Cavotec has extensive experience of the design, manufacture and installation of high and low voltage ship-based, shore-based, and mobile shore power, or Alternative Maritime Power (AMP) systems. The Group first started working with AMP in the 1980s in Sweden, and has since supported customers worldwide with the technology.

The Group also developed the world’s first combined Cavotec MoorMaster™ automated mooring and AMP system for two passenger ferry berths in the Norwegian fjords. The AMP system in this application recharges batteries aboard a battery-powered passenger ferry.

ReCharge conveners say that they want to see Norway become the world leader in environmentally friendly ships. And while Norway is not an EU state, improved availability of shore power would keep it in line with conditions of an EU directive which requires all ports in the 28-member bloc to make shore power available by 2025.

“Charging options are critically important for batter-powered ships and plug-in hybrid vessels. Shore power will therefore play an increasingly important role in port infrastructure of the future,” says Project Leader Hans Anton Tvete, DNV GL.

According to DNV GL, some 40 hybrid ships are on order for Norwegian shipping lines, with a similar number of plug-in hybrid vessels also due to enter service in the coming years.

Organisers have also stressed the role of government support in expanding the availability of shore power.

“To establish shore power and associated infrastructure, we need the support of central government. The development of infrastructure is critical. Shipping lines want to see a return on their investment within a relatively short time scale,” Bjørn Vartdal, Programme Leader for Maritime Research at DNV GL told Teknisk Ukeblad.

On the technical side, Cavotec points out that despite the difference between voltages used by many ships, (60Hz), and on land, (50Hz), it is possible for growing numbers of vessels to connect to shore power.

“If we pool our expertise with fellow suppliers, customers and other stakeholders, I believe that we have the necessary technical know-how and insight to significantly broaden access to shore power,” says Gedde Dahl.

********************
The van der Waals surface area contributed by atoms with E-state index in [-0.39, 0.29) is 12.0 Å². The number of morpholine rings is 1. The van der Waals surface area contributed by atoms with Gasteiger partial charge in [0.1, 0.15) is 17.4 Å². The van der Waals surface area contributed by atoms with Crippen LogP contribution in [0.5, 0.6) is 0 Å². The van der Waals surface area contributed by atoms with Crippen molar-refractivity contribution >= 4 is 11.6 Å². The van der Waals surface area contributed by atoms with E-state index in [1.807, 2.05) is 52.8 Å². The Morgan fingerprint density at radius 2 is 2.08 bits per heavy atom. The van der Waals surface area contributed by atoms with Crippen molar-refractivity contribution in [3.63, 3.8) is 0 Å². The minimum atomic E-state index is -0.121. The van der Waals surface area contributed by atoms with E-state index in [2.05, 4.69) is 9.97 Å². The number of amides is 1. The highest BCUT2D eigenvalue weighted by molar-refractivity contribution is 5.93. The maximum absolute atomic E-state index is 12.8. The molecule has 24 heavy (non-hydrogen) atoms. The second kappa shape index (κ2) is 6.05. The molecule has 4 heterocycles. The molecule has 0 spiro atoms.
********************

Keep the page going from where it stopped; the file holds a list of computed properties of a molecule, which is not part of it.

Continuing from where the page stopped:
This post is based on an article that first appeared in Norwegian technology publication Teknisk Ukeblad.

Cavotec recently co-hosted the opening of the what is believed to be the first shore power application for offshore vessels in the Norwegian port of Bergen.


PEMA heads interactive seminar debates on technology trends in container handling at TOC Americas

PEMA heads interactive seminar debates on technology trends in container handling at TOC Americas

The Port Equipment Manufacturers Association (PEMA) will host several seminars at the upcoming TOC Container Supply Chain Americas exhibition held in Panama, December 4-6, where leading ports and terminals, equipment and technology suppliers will gather to discuss the future of container handling across the Americas. 

This year’s 12th TOC Americas gets underway with a PEMA-hosted forum that comprehensively explores the latest developments in terminal equipment and technology. This is the sixth fast-paced interview-style forum that PEMA has held in recent years.

It is a unique opportunity for attendees to ask direct questions to the world’s top terminal handling equipment suppliers. These interactive, unscripted sessions generate active debate and substantive discussions, and will be moderated by veteran port technology journalist Paul Avery, Associate Editor at World Cargo News.

Speakers include PEMA Safety Committee Vice Chairman Stephan Stiehler and Laurence Jones of the TT Club and ICHCA International. The PEMA Forum runs from 10:00-16:30 and all sessions are free to attend for all attendees. To download the full PEMA Forum programme, visit: www.pema.org

Click here to register as a visitor for TOC Americas, including entry to the PEMA Forum  or visit www.toc.americas.com

About PEMA

Founded in 2004, PEMA provides a forum and public voice for the global port equipment and technology sectors. The Association has see strong growth in recent years, and now has nearly 70 member companies representing all facets of the industry, including crane, equipment and component manufacturers; automation, software and technology providers; consultants and other experts. www.pema.org

 


Shipping emissions to be included in UK carbon budgets?

Shipping emissions to be included in the UK's carbon budgets?

The Committee on Climate Change (CCC) published a review this week recommending that the UK’s share of international shipping emissions should be included in climate targets and carbon budgets.

An article published by Port Technology International describes how the CCC’s recommends inclusion of shipping emissions in country’s carbon budgets, which could account for up to 11 percent of total emissions permitted under the Climate Change Act by 2050. The article also details how the review also provides a detailed assessment of the UK’s share of current international shipping emissions, projected emissions up to 2050 and estimates of the abatement potential from shipping.

Under the Climate Change Act, it is Parliament that must decide whether to include emissions from international shipping in carbon budgets. The UK’s target to reduce emissions in 2050 by 80% below 1990 levels.

At Cavotec, we always enjoy hearing about innovative technologies that enable the portsairportsmining and tunnelling and general industries to operate more sustainably and work more productively. We shall be following the development of this particular approach with interest.

Image: Martin Pettitt, Wikimedia Commons